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Madrid complains on bishops’ stance

MADRID — Spain’s government has told the Vatican that it is “surprised and puzzled” by criticism from Spanish bishops who have advised Catholics on how to vote in next month’s election, the press reported yesterday.

Madrid’s envoy to Rome complained to the Vatican after bishops urged Spaniards to vote for parties that do not negotiate with Basque ETA guerrillas — an apparent jibe at the ruling Socialists who held failed peace talks in 2006.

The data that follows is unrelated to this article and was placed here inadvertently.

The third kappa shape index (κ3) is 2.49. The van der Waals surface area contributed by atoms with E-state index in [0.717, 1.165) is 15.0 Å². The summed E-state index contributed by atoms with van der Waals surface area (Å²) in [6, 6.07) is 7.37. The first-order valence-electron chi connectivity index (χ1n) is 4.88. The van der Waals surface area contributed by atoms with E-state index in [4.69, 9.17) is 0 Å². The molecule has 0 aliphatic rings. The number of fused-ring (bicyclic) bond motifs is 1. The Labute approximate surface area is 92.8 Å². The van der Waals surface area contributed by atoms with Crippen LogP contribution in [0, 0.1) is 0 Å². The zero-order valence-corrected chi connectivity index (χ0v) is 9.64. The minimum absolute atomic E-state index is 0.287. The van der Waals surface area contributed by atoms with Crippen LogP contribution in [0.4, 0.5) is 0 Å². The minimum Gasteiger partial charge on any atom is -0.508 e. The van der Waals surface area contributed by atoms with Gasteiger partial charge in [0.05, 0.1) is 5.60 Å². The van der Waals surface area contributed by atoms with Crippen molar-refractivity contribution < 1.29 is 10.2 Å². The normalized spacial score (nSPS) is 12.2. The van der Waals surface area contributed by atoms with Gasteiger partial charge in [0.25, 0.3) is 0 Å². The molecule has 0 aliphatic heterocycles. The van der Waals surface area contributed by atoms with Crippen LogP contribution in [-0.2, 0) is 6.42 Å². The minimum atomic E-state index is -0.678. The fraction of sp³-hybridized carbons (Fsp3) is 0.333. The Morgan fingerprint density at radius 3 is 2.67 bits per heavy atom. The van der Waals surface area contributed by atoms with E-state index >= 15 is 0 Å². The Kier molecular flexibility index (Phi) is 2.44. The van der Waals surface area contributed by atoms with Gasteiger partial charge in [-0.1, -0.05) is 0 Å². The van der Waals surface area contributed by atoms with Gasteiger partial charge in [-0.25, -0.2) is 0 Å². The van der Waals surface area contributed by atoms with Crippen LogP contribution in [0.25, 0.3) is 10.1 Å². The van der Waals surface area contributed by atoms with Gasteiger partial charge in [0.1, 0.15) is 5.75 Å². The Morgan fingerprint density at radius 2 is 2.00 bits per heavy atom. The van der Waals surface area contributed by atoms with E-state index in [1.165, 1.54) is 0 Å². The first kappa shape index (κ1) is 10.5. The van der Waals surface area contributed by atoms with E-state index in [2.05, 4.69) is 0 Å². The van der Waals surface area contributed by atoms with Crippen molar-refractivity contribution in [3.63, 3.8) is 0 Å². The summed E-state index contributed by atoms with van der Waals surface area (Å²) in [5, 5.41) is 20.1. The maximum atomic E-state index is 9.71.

The bishops also criticized the legalization of same-sex “marriage” and the reduced weight of religion in schools, all measures carried out by the Socialists in its attempt to modernize the nominally Catholic but, socially, more liberal country.


Elections held for new parliament

MONACO —The principality of Monaco held elections for a new parliament yesterday, with three parties putting up candidates, all with unswerving loyalty to Prince Albert II.

Only a small proportion of Monaco’s 32,000-strong population — 6,324 bona-fide Monegasques — were actually eligible to vote in a country best known for its jet-setting billionaire residents.

The tiny French Rivera state has a single polling station, with just one ballot box. Voters elected the 24 members of the principality’s legislative body, the National Council, for a five-year term.

From wire dispatches and staff reports